Hiller  Wvon Bose  MDichtl  GAgerer  D Reliability of checklist-guided diagnoses for DSM-III-R affective and anxiety disorders.  J Affect Disord. 1990;20235- 247Google ScholarCrossref
25.
Bradwejn  JKoszycki  SShriqui  C Enhanced sensitivity to cholecystokinin-tetrapeptide in panic disorder.  Arch Gen Psychiatry. 1991;48603- 610Google ScholarCrossref
26.
Wank  SA Cholecystokinin receptors.  Am J Physiol. 1995;269G628- G646Google Scholar
27.
LeMellédo  J-MBradwejn  JKoszycki  DBichet  DGBellavance  F The role of the β-noradrenergic system in cholecystokinin-tetrapeptide–induced panic symptoms.  Biol Psychiatry. 1998;44364- 366Google ScholarCrossref
28.
Langub  MCWatson  REHerman  JP Distribution of natriuretic peptide precursor mRNAs in the rat brain.  J Comp Neurol. 1995;356183- 199Google ScholarCrossref
29.
Yoshimura  TYoshimura  MYasue  HIto  MOkamura  HMukoyama  MNakao  K Plasma concentrations of atrial natriuretic peptide and brain natriuretic peptide during normal human pregnancy and the postpartum period.  J Endocrinol. 1994;140393- 397Google ScholarCrossref
30.
Northcott  EJStein  MB Panic disorder in pregnancy.  J Clin Psychiatry. 1994;55539- 542Google Scholar
31.
Bidzseranova  AGueron  JToth  GPenke  BVarga  JTeledgy  G Behavioral effects of atrial natriuretic and brain natriuretic peptides in rats.  Neuroreport. 1992;3283- 285Google ScholarCrossref
32.
Holsboer  Fvon Bardeleben  USteiger  A Effects of intravenous corticotropin-releasing hormone upon sleep-related growth hormone surge and sleep EEG in man.  Neuroendocrinology. 1988;4832- 38Google ScholarCrossref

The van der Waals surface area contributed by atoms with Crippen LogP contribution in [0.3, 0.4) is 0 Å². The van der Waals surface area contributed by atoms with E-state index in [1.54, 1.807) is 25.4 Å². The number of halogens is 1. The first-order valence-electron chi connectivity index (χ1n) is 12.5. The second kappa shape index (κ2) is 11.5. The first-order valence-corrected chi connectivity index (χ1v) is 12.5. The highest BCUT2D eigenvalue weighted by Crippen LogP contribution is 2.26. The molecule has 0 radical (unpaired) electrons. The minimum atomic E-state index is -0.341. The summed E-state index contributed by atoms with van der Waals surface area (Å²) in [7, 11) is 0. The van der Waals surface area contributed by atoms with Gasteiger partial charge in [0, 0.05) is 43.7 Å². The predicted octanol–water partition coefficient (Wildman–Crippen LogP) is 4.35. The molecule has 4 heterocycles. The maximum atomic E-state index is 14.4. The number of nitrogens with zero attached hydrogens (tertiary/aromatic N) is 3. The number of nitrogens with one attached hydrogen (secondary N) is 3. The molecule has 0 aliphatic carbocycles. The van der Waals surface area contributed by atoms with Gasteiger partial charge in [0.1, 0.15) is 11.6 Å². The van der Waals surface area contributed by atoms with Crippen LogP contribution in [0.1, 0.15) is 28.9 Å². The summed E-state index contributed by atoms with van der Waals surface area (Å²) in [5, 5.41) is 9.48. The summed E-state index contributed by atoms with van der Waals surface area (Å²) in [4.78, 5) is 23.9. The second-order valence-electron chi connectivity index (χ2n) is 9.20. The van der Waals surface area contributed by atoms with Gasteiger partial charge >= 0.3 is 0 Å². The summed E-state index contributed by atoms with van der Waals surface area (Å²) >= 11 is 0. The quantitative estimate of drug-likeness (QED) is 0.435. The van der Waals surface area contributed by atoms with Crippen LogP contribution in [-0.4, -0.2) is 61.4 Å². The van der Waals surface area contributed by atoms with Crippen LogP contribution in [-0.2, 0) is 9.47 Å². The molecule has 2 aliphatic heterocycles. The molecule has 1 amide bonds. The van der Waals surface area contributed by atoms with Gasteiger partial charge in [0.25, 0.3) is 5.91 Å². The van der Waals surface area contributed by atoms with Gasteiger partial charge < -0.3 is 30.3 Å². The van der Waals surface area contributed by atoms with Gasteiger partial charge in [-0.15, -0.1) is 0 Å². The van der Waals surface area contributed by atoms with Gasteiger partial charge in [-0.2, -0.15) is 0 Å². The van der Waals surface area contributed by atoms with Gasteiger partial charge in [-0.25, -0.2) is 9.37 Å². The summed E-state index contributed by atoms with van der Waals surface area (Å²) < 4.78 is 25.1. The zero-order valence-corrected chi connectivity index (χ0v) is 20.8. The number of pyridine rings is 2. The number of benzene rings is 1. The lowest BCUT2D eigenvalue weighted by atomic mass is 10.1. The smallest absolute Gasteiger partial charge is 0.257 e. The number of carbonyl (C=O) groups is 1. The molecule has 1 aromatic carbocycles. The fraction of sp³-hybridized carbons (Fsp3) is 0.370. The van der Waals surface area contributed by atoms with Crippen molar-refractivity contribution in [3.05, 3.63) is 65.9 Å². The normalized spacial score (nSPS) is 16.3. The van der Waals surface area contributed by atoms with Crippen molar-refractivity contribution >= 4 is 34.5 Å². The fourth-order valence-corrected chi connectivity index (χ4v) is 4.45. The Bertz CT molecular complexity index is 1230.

33.
Banks  WAKastin  AJ Differential permeability of the blood-brain barrier to two pancreatic peptides: insulin and amylin.  Peptides. 1998;19883- 889Google ScholarCrossref
34.
Kamilaris  TCJohnson  EOCalogero  AEKalogeras  KTBernardini  RChrousos  GPGold  PW Cholecystokinin-octapeptide stimulates hypothalamic-pituitary-adrenal function in rats: role of corticotropin-releasing hormone.  Endocrinology. 1992;1301764- 1774Google Scholar
35.
Atchison  DJAckermann  U The interaction between atrial natriuretic peptide and cardiac parasympathetic function.  J Auton Nerv Syst. 1993;4281- 88Google ScholarCrossref
36.
Cameron  OGLee  MACurtiss  GCMcCann  DS Endocrine and physiological changes during "spontaneous" panic attacks.  Psychoneuroendocrinology. 1987;12321- 331Google ScholarCrossref
37.
Curtis  GBuxton  MLippmann  DNesse  RWrigth  J "Flooding in vivo" during the circadian phase of minimal cortisol secretion: anxiety and therapeutic success without adrenal cortical activation.  Biol Psychiatry. 1976;11101- 107Google Scholar
38.